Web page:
Search

Search My Garden Blog with Google Custom Search

11.5.11

Direct Sowing Purple Coneflower Seeds

Growing plants from seeds is probably my favorite part of gardening. My second favorite part of being a gardener is finding ways to make gardening easier for myself and spending less money. While I spend a lot of time growing seeds in plastic baggies, and making homemade biodomes, I find direct sowing seeds to be the best method for perennials. Take, for example, this purple coneflower seed head I direct sowed in the garden last fall. Purple coneflowers are so inexpensive at garden centers and nurseries, but they're even cheaper to grow from seed, especially if you direct sow your purple coneflower seeds in the fall.

how to plant purple coneflower seeds


In the fall as the blooms to go seed I'll just cut off the seed heads of my purple coneflowers and stick them right in the soil where I want them to grow. If I'm not feeling like a lazy gardener, which isn't often, I may break apart the "cones" and spread the seed. Usually, I just plant the whole seed head in the soil. Sometimes I come across the purple coneflower seed heads sprouting in the garden when I'm working the soil to plant something else like in the picture above.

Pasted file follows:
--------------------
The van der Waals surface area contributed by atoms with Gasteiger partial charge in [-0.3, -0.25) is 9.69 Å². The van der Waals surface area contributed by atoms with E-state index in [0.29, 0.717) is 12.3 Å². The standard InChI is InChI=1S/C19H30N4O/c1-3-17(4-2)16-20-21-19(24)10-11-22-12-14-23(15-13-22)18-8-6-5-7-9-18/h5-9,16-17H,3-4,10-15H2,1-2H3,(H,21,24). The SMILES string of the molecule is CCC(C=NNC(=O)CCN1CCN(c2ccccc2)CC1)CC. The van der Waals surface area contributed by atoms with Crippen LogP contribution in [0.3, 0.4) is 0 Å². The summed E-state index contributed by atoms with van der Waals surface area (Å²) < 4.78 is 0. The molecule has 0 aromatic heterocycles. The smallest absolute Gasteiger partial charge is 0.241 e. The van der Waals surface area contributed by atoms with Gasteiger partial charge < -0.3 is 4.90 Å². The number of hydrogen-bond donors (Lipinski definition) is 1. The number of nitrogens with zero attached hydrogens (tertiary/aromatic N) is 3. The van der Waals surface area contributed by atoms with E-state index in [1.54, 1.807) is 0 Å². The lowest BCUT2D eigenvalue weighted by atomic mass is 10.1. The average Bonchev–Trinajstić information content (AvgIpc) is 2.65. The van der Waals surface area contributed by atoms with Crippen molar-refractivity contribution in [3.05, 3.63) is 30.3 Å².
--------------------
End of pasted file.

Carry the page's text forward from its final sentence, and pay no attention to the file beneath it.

The result is an expansion of the purple coneflower colonies in the garden which attract a lot of Red Admiral butterflies.



I know that by direct sowing the entire purple coneflower seed head I'm breaking a couple of seed starting rules, but I don't care. I don't expect every single seed that you see sprouted in the photograph above to grow into a mature flowering plant, just some of them. Purple coneflowers seeds need to undergo stratification to germinate and sowing individual seeds inside seems like a waste when I can just plunge an entire seed head into the soil and let nature do the work. This fall as you're preparing to put the garden to bed if you have any purple coneflowers that you're thinking of saving seeds from, don't do it! Just stick the seed heads in the soil where you want them to grow and soon you'll have more coneflowers than you know what to do with.

24 comments:

  1. Thanks! I was wondering why I couldn't get my seeds to start this spring. Got them by a trade with no instruction :/

    ReplyDelete
  2. Yep, I've planted a whole seedhead (though not echinacea). And in the fall, finches LOVE the seeds.

    ReplyDelete
  3. I need to start doing more fall planting. This would be a great place to start. thanks.

    ReplyDelete